Community Microgrid Enablement Program to Improve Local Energy Resilience, Will Prioritize Disadvantaged Areas and Critical Facilities
Today, Pacific Gas and Electric Company (PG&E) launched its Community Microgrid Enablement Program (CMEP) to help communities identify, design and build permanent, multi-customer microgrids serving critical facilities and vulnerable customer groups. A microgrid is an electric system that can operate independently from the central energy grid.
Through this new program approved by the California Public Utilities Commission (CPUC), PG&E will provide technical and financial support on a prioritized basis for qualifying projects in areas with the greatest energy resilience needs. This includes dedicated funding to help meet the resilience needs of disadvantaged and vulnerable communities.
“We know how much our customers need reliable energy. Community microgrids will play a key role in PG&E’s ongoing efforts to harden our electrical system and enhance local grid resilience for customers throughout our service area in Northern and Central California. We look forward to partnering with our customers, especially those in disadvantaged and vulnerable communities, to build customized resilience solutions that address local electric reliability needs for the long term,” said Fong Wan, PG&E’s Senior Vice President, Energy Policy and Procurement.
In 2020, PG&E consulted with local governments, agencies and communities interested in developing microgrid projects and worked to refine the eligibility criteria and other program requirements. The CPUC approved the final program details on March 18, 2021.
Prioritized projects will be those that serve disadvantaged communities, critical facilities such as hospitals, and areas with a higher likelihood of Public Safety Power Shutoffs or other significant power outage events, as well as projects with higher levels of renewable energy.
What’s a Community Microgrid?
A community microgrid is a group of customers and Distributed Energy Resources (DERs)—such as solar generation and battery energy storage systems—within clearly defined electrical boundaries with the ability to disconnect from and reconnect to the grid.
These microgrids are typically designed to serve portions of communities that include community resources, such as hospitals, police and fire stations, gas stations and grocery stores.
Each community microgrid is uniquely designed by the community to address its specific goals and needs. A range of factors determine the size of the microgrid, what community services are served and what elements are included in the design.
North Coast Project Underway
The first project under the program is the Redwood Coast Airport Renewable Energy Microgrid, a collaboration among PG&E, the Redwood Coast Energy Authority, Schatz Energy Research Center at Humboldt State University, Humboldt County, and Schweitzer Engineering Laboratories, among others.
This front-of-the-meter, multi-customer microgrid featuring solar power generation paired with battery energy storage is under construction and on schedule for full operation in December 2021.
The Redwood Coast Airport Microgrid will provide renewable energy for 18 customer meters, including the Arcata-Eureka Airport and a U.S. Coast Guard Air Station, and serve as a lifeline for Humboldt County in a natural disaster or other emergency. The microgrid will be capable of disconnecting from the broader grid (island mode) and operating as an independent, PG&E-operated grid segment during a planned or unplanned power outage.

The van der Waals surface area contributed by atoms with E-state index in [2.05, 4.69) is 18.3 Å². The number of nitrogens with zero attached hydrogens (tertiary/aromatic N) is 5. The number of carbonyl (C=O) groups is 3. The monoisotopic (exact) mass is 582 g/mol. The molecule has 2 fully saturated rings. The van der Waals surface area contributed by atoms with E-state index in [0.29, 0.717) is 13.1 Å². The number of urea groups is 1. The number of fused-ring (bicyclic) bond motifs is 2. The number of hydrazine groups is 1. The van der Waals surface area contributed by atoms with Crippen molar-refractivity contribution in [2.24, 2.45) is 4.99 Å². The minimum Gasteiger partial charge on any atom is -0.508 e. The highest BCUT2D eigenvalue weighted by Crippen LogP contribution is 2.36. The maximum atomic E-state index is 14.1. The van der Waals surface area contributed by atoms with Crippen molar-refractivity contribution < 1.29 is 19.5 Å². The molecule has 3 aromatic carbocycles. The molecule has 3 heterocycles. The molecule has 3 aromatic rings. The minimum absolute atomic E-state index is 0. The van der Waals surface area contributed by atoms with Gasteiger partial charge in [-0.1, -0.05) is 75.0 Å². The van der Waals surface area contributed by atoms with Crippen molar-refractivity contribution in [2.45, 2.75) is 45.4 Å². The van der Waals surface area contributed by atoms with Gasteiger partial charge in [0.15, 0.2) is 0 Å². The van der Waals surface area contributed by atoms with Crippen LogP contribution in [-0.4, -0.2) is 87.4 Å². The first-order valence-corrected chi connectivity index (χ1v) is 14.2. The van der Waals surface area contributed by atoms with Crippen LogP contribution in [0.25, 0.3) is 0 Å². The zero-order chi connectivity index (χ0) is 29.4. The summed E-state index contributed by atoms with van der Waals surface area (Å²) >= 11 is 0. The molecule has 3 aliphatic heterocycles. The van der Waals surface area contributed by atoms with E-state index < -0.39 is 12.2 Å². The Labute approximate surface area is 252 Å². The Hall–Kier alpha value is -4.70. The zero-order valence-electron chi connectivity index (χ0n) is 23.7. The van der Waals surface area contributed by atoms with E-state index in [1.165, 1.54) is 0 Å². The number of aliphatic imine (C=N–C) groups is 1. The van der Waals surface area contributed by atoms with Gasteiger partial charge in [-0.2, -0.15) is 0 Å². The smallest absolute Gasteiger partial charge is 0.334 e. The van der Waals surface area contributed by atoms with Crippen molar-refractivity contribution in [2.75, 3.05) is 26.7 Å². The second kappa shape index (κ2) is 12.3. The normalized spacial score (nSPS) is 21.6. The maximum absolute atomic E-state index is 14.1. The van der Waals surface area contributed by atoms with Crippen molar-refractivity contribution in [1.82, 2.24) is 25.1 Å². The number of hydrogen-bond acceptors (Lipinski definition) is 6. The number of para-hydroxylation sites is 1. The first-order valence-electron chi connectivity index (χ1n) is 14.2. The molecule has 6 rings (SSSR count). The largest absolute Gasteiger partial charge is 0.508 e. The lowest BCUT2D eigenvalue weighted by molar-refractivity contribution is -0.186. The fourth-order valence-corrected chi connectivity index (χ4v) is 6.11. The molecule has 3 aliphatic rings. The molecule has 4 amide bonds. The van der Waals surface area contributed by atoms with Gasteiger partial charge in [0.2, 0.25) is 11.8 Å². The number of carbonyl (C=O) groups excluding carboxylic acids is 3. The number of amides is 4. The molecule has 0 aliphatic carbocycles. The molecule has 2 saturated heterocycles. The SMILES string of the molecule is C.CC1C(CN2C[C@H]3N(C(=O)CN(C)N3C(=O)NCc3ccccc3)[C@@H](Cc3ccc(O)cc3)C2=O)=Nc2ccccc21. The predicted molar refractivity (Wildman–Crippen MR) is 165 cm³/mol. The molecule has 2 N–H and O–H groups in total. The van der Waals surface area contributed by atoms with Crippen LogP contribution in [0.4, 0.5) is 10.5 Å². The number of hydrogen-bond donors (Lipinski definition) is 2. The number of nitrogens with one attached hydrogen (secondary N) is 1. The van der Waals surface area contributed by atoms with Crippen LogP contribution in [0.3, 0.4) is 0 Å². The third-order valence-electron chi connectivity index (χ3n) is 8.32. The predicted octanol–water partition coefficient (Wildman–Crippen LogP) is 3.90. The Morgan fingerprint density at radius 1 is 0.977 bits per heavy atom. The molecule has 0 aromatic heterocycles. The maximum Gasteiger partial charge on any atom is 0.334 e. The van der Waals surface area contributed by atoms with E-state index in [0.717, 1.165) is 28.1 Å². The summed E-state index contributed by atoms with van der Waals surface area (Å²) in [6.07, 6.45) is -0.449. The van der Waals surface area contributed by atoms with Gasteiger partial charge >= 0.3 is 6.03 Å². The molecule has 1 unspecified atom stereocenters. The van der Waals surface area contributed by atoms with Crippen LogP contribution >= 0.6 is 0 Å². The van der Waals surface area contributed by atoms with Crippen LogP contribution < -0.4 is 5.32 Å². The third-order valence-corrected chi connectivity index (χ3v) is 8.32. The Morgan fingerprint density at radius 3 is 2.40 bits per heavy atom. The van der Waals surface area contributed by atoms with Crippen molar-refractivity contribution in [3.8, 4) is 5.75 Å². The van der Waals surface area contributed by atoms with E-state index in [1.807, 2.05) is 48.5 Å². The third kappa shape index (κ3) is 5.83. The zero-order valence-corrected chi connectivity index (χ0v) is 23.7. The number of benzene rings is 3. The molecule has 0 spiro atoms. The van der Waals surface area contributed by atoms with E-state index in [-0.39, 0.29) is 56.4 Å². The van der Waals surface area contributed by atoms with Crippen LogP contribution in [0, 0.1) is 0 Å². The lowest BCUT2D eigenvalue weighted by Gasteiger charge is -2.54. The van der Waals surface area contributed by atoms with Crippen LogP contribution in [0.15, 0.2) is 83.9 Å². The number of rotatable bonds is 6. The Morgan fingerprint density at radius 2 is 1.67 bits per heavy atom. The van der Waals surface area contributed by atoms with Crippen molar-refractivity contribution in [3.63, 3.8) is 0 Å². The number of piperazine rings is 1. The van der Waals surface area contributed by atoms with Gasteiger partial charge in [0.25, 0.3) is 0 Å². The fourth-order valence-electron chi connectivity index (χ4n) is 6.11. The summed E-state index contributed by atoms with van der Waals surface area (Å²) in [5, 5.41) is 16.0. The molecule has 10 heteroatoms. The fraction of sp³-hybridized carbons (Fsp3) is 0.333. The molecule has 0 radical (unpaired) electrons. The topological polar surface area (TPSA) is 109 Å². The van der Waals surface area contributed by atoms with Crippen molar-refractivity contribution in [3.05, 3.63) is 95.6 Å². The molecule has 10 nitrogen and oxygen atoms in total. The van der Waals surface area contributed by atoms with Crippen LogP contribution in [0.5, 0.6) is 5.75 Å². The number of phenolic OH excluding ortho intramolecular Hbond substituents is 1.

PG&E has already heard from additional communities interested in deploying multi-customer microgrids through CMEP, including the Yurok Tribe, located along the Klamath River on California’s North Coast. PG&E supports the Yurok Tribe’s goal of building a multi-customer microgrid in Tulley Creek.
“The Tulley Creek microgrid is a key piece of infrastructure that will dramatically increase the energy resilience and disaster preparedness of the Yurok Tribe on the upper half of the Reservation. We appreciate the critical technical support and capital that CMEP offers to help make this project a reality," said Michael Gerace, Planning Director for the Yurok Tribe Department of Planning and Community Development.
Where to Learn More About Microgrids
For more information about CMEP or to begin exploring developing a community microgrid, visit www.pge.com/cmep. The site includes information on:
- How the program works and directions for getting started
- Project eligibility and prioritization
- Financial and enhanced technical support
- Tariff and agreements for the operation of community microgrids
- Frequently asked questions
PG&E’s CMEP website also includes the Community Microgrid Enablement Program - Resilience Planning Guide to help local and tribal governments navigate the relevant processes for developing a community resilience project; and the Community Microgrid Best Practices Technical Guide to provide information to help development teams understand the key technical concepts and approved means and methods for deploying community microgrids on PG&E’s system under the CMEP.
Pacific Gas and Electric Company, a subsidiary of PG&E Corporation (NYSE:PCG), is a combined natural gas and electric utility serving more than 16 million people across 70,000 square miles in Northern and Central California. For more information, visit pge.com and pge.com/news.
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